Be taken on a global journey with Dining at Dusk »

Part travel guide, part cultural guide and part recipe book

By Paula Wriedt


Sit back, relax and be taken on a journey around the globe with Dining at Dusk – Tapas, Antipasti, Mezze, Ceviche and Aperitifs from Around the World by Stevan Paul.

Part travel guide, part cultural guide and part recipe book, Dining at Dusk is both a coffee table book and one that you will find yourself using to put together memorable nibbles and drinks for loved ones.

Dusk is of course the time of day when a unique light appears – where the day fades into night and lights start coming on. It’s also the time that heralds that the day’s work is done for most people and that it’s time to unwind, particularly with food and drink. As the author says, “Dining at dusk is magical ….. we can let go and make time for a cool drink, accompanied by small, uncomplicated dishes.” 

Stevan Paul is an acclaimed chef, food blogger and now enjoys exploring the world and its various cuisines and cultural traditions.  Dining at Dusk is organised to follow the course of the setting sun around the world and takes us on a journey of snacks, local delicacies, music and tipples that all come together to make up the uniqueness of each destination.

One of the excellent features of this book is that each recipe comes with a suggestion of an alcoholic or non-alcoholic drink to accompany the dish, as well as music recommendations to complete your authentic culinary experience. What a great way to showcase all that a destination has to offer!

Australia’s neighbour, Samoa is first up in the book with Oka I’a, (p.11), a fish salad not unlike ceviche and similar to many served in other Pacific Island destinations such as Fiji. I couldn’t resist trying this out to remember if it was as good as the last time I had the pleasure of sunning myself in the Pacific. I am happy to report it was every bit as delicious.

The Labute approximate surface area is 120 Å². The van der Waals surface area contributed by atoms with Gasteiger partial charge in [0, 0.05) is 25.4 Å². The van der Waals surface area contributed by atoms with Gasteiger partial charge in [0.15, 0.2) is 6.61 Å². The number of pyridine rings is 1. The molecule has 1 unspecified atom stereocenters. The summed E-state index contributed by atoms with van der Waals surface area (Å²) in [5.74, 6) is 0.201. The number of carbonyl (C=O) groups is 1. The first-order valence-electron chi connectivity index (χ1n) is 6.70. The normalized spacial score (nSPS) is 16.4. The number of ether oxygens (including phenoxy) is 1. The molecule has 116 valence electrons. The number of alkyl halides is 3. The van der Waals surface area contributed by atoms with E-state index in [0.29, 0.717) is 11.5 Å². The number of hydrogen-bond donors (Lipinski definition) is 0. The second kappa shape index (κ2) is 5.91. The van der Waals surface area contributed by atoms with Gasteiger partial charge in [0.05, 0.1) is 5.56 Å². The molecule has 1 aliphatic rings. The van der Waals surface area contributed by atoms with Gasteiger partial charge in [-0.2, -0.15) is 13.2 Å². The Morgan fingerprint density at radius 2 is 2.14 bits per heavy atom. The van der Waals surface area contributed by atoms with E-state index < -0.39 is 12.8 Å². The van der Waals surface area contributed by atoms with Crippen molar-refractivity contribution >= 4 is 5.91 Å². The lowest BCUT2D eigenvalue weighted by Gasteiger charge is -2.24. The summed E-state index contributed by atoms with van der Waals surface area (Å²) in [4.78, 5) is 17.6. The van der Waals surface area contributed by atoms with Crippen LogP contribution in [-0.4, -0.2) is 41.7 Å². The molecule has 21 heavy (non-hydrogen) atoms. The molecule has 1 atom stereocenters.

Like ceviche, the fish is 'cooked' by the acid of the lime juice, but the big difference is that later it is mixed with cucumber, tomatoes, onion, ginger and coconut milk. It is this addition that probably makes it more appealing to a wider number of people who otherwise would shy away from a raw fish dish. The coconut milk masks the fish’s rawness and makes this dish both fresh and comfortingly creamy at the same time.

I’m not sure however of the book’s recommendation to have this with a glass of kava. For those who have visited any of the Pacific Islands you can never forget the tongue-numbing properties of this dishwater-like substance made from the roots of a yaqona. I feel that a refreshing Tasmanian sauvignon blanc would make a much better accompaniment.  

Following the setting sun, Australia is next and 15 pages are based on the author's experiences during a trip around Western Australia.  It’s probably for that reason I found some of the entries surprising for my home country. I didn’t realise that gourmet toasted sandwiches were such a big deal in Australia – with two making the list – a Bacon, Apple and Gouda Sandwich (p. 16) which looks delicious with thick bread fried in bacon fat and topped with caramalised onions, bacon, apple and oozing with melted gouda.  It’s probably a dish my university student son would devour when he comes home to stay.